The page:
Only the Daily Mail could report this as legitimate research and have the fact that it was comissioned by Warner Brothers to publicise the Farelly Brothers dismal new film ‘Hall Pass’ in small print at the bottom.
Forget the seven-year-itch, the breaking point for couples comes after THREE years
By DAILY MAIL REPORTER
Last updated at 9:24 AM on 8th March 2011
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The traditional seven-year itch where relationships start to cool has become a ‘three-year glitch’ because of the pressures of modern life, a study claims.
Romance begins to fall flat at this point as couples take each other for granted, argue ever more and lose their sexual appetite, researchers say.
Those in three-year plus relationships row for an average of 2.7 hours per week compared with 1.2 hours for those still in the first flushes of love.
Feeling the strain: Those in three-year plus relationships row for an average of 2.7 hours per week compared with 1.2 hours for those still in the first flushes of love
They also have less than a third as much sex than newer couples and more than half – 55 per cent – admit they are so busy that they have to ‘schedule’ time together for romance.
THE NIGGLES THAT KILL OFF PASSION
Partner’s weight gain
Lack of money
Anti-social working hours
Lack of personal hygiene ie stray nail clippings
Lack of sexy underwear
Too much exposure to in-laws
Just 16 per cent of couples in longer-term relationships have at least three sex sessions a week – compared with 52 per cent of those together for less than three years.
More than two thirds – 67 per cent – of couples say that habits of their partner that they once considered harmless or endearing turn into major turn-offs by the dreaded three-year mark.
Common niggles that kill passion by then include lack of sexy underwear, snoring, stray nail clippings and over-exposure to the in-laws.
The fast pace of 21st century life, longer working hours and financial worries all take a heavy toll on relationships. the researchers found.
The survey of 2,000 adults in steady relationships suggests that couples are spending less and less time together.
The average pair spends just 13.9 hours a week in each other’s company.
And as their romance starts to lose its sparkle around the three-year mark, couples are apart for even longer.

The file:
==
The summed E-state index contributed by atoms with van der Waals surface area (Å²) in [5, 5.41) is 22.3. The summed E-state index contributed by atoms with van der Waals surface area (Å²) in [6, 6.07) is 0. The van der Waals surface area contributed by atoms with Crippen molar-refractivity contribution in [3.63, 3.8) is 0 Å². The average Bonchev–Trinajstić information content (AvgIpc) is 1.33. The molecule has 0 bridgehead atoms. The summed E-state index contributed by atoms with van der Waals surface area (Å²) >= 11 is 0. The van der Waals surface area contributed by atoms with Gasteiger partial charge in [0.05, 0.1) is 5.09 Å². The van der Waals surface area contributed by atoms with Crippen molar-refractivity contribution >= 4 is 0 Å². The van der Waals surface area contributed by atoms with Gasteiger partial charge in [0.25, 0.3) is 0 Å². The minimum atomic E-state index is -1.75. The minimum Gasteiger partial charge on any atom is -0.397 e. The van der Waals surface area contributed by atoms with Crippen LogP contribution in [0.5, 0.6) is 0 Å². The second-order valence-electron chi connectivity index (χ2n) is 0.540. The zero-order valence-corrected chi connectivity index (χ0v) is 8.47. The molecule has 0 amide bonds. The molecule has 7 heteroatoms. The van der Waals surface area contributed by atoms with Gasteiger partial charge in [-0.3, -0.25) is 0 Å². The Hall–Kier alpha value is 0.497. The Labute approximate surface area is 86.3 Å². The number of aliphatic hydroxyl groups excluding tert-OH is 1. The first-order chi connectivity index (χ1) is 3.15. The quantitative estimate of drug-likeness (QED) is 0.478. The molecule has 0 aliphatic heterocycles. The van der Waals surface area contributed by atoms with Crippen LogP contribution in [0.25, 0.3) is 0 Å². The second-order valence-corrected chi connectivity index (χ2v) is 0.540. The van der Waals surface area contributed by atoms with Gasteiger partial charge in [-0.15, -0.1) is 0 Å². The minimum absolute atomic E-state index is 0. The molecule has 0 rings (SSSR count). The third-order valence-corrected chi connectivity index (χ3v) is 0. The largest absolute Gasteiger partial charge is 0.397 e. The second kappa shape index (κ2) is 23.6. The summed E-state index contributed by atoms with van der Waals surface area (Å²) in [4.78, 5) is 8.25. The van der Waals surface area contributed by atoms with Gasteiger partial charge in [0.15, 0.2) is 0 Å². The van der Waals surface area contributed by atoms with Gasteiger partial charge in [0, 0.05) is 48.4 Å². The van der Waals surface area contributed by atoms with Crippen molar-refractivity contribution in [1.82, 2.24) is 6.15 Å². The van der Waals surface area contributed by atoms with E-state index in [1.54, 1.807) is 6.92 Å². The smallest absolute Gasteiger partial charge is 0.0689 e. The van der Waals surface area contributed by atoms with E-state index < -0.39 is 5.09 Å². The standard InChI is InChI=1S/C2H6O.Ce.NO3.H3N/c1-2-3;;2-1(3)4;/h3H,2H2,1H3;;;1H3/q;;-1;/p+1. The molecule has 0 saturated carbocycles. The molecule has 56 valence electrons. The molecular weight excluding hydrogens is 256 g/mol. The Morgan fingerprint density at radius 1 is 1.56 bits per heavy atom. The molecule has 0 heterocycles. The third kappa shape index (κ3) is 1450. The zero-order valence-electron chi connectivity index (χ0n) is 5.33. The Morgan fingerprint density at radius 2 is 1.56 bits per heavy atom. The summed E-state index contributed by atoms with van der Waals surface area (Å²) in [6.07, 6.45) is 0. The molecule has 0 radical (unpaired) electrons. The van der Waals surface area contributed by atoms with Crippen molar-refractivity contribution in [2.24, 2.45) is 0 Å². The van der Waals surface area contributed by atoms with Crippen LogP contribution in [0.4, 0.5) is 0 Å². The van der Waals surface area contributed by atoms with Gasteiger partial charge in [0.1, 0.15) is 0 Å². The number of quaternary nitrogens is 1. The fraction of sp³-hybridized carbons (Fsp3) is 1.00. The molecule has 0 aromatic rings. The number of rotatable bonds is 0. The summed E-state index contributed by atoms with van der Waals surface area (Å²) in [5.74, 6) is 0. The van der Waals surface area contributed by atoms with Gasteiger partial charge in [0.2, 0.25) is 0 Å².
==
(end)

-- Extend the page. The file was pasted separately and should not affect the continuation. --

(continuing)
Relationship expert Judi James said that communication between couples is the key to overcoming potential passion killers
They increasingly resort to solo holidays and ‘free passes’ – leisure time away from their partner.
They either believe the old adage that absence makes the heart grow fonder as they strive to keep relationships alive – or simply drift apart.
Three quarters – 76 per cent – say that ‘individual space’ is important within a relationship.
Nearly half – 45 per cent – said they would jump at the chance of a week away from their other half provided their partner would not find out what they got up to.
The biggest frustrations with in a partner include a partner’s weight gain, lack of money, anti-social working hours, lack of personal hygiene, took much time with the in-laws.
A lack of sex or romantic gestures and treats in a relationship are cause for complaint for eight per cent and a partner drinking too much alcohol was cited by seven per cent.
Snoring and other anti-social bedtime habits irritate six per cent while the wearing of unfashionable clothes and underwear annoys four per cent.
Bad bathroom habits like failing to lock doors or clean up nail clippings and other mess complete the top ten gripes among lovers.
As arguments increase, romantic gestures such as meals out and weekends away tend to fall away markedly over the course of a relationship.
Those together for under three years tend to eat out four times a month.
But as the three-year glitch takes hold, couples typically dine out only twice and by the five-year mark they are down to one meal out a month.
New lovebirds can look forward to an average of three compliments a week from their partner But by the time of the three-year glitch, partners receive just single weekly compliment.
And three in ten of those together for at least five years say they no longer get any compliments from their other half.
Relationship expert Judi James said that communication between couples is the key to overcoming potential passion killers.
She said: ‘Longer working hours combined with money worries are clearly taking their toll on modern relationships and we are seeing an increasing trend for solo holidays and weekends away from marriages and relationships in order to revive the romantic spark.
‘Traits and habits that are often endearing when we first start to see someone can often blow up to become major irritations around the three-year mark and how you deal with these niggles will play a key part in whether a relationship survives.
‘Often something that may appear trivial such as snoring can become a major relationship stress point.
‘But if you can get past these niggles and communicate openly then there is no reason why a relationship should not go the distance.’
The survey was commissioned By Warner Brothers to mark the release of new movie Hall Pass at cinemas this week. The comedy sees Owen Wilson and Jason Sudekis star as best friends who are each restless after being married for many years.